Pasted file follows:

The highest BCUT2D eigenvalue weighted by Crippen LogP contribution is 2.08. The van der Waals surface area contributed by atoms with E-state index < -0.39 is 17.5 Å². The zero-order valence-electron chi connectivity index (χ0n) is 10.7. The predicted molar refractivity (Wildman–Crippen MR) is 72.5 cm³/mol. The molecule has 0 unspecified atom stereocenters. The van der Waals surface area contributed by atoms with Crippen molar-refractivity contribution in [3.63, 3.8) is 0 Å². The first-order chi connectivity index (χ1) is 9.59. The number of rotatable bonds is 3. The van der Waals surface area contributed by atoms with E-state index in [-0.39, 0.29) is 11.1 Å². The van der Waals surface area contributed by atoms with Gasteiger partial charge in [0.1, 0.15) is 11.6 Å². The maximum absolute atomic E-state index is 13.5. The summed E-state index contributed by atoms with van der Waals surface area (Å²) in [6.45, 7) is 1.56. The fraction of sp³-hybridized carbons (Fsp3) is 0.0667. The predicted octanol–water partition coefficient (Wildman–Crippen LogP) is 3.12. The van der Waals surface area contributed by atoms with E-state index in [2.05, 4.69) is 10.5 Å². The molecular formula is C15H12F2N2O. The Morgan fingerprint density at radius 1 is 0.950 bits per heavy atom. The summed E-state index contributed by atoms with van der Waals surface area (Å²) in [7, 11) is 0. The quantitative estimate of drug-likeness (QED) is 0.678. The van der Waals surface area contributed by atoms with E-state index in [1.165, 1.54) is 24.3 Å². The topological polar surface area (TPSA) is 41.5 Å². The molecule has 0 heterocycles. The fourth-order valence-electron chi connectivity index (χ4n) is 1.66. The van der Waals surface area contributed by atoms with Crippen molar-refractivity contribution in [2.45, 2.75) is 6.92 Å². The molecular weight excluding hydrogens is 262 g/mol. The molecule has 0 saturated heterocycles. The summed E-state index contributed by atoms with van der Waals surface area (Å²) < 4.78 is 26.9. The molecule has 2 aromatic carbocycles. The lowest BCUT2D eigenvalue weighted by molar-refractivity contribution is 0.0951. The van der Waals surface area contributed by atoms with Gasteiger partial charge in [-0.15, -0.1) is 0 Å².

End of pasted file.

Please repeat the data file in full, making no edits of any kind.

The highest BCUT2D eigenvalue weighted by Crippen LogP contribution is 2.08. The van der Waals surface area contributed by atoms with E-state index < -0.39 is 17.5 Å². The zero-order valence-electron chi connectivity index (χ0n) is 10.7. The predicted molar refractivity (Wildman–Crippen MR) is 72.5 cm³/mol. The molecule has 0 unspecified atom stereocenters. The van der Waals surface area contributed by atoms with Crippen molar-refractivity contribution in [3.63, 3.8) is 0 Å². The first-order chi connectivity index (χ1) is 9.59. The number of rotatable bonds is 3. The van der Waals surface area contributed by atoms with E-state index in [-0.39, 0.29) is 11.1 Å². The van der Waals surface area contributed by atoms with Gasteiger partial charge in [0.1, 0.15) is 11.6 Å². The maximum absolute atomic E-state index is 13.5. The summed E-state index contributed by atoms with van der Waals surface area (Å²) in [6.45, 7) is 1.56. The fraction of sp³-hybridized carbons (Fsp3) is 0.0667. The predicted octanol–water partition coefficient (Wildman–Crippen LogP) is 3.12. The van der Waals surface area contributed by atoms with E-state index in [2.05, 4.69) is 10.5 Å². The molecular formula is C15H12F2N2O. The Morgan fingerprint density at radius 1 is 0.950 bits per heavy atom. The summed E-state index contributed by atoms with van der Waals surface area (Å²) in [7, 11) is 0. The quantitative estimate of drug-likeness (QED) is 0.678. The van der Waals surface area contributed by atoms with E-state index in [1.165, 1.54) is 24.3 Å². The topological polar surface area (TPSA) is 41.5 Å². The molecule has 0 heterocycles. The fourth-order valence-electron chi connectivity index (χ4n) is 1.66. The van der Waals surface area contributed by atoms with Crippen molar-refractivity contribution in [2.45, 2.75) is 6.92 Å². The molecular weight excluding hydrogens is 262 g/mol. The molecule has 0 saturated heterocycles. The summed E-state index contributed by atoms with van der Waals surface area (Å²) < 4.78 is 26.9. The molecule has 2 aromatic carbocycles. The lowest BCUT2D eigenvalue weighted by molar-refractivity contribution is 0.0951. The van der Waals surface area contributed by atoms with Gasteiger partial charge in [-0.15, -0.1) is 0 Å².